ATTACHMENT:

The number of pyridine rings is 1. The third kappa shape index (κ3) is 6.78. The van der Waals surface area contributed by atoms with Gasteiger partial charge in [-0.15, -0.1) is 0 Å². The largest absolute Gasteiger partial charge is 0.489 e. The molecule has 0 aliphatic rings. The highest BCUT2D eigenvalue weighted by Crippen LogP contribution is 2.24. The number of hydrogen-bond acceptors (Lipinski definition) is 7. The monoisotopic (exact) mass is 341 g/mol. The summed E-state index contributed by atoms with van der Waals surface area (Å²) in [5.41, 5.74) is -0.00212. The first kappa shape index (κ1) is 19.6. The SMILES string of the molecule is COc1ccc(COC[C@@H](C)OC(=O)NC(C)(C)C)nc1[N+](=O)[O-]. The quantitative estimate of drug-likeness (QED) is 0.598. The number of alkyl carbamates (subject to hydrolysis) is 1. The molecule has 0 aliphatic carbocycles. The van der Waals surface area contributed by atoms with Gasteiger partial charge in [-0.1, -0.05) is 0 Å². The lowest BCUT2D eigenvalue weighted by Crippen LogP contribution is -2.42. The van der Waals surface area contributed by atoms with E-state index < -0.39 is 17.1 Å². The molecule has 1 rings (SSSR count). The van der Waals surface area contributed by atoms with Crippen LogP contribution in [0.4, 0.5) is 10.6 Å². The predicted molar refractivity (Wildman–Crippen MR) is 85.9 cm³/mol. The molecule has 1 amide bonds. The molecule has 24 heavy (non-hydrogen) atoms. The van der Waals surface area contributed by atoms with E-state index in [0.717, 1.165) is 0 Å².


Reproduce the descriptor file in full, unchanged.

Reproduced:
The number of pyridine rings is 1. The third kappa shape index (κ3) is 6.78. The van der Waals surface area contributed by atoms with Gasteiger partial charge in [-0.15, -0.1) is 0 Å². The largest absolute Gasteiger partial charge is 0.489 e. The molecule has 0 aliphatic rings. The highest BCUT2D eigenvalue weighted by Crippen LogP contribution is 2.24. The number of hydrogen-bond acceptors (Lipinski definition) is 7. The monoisotopic (exact) mass is 341 g/mol. The summed E-state index contributed by atoms with van der Waals surface area (Å²) in [5.41, 5.74) is -0.00212. The first kappa shape index (κ1) is 19.6. The SMILES string of the molecule is COc1ccc(COC[C@@H](C)OC(=O)NC(C)(C)C)nc1[N+](=O)[O-]. The quantitative estimate of drug-likeness (QED) is 0.598. The number of alkyl carbamates (subject to hydrolysis) is 1. The molecule has 0 aliphatic carbocycles. The van der Waals surface area contributed by atoms with Gasteiger partial charge in [-0.1, -0.05) is 0 Å². The lowest BCUT2D eigenvalue weighted by Crippen LogP contribution is -2.42. The van der Waals surface area contributed by atoms with E-state index < -0.39 is 17.1 Å². The molecule has 1 rings (SSSR count). The van der Waals surface area contributed by atoms with Crippen LogP contribution in [0.4, 0.5) is 10.6 Å². The predicted molar refractivity (Wildman–Crippen MR) is 85.9 cm³/mol. The molecule has 1 amide bonds. The molecule has 24 heavy (non-hydrogen) atoms. The van der Waals surface area contributed by atoms with E-state index in [0.717, 1.165) is 0 Å².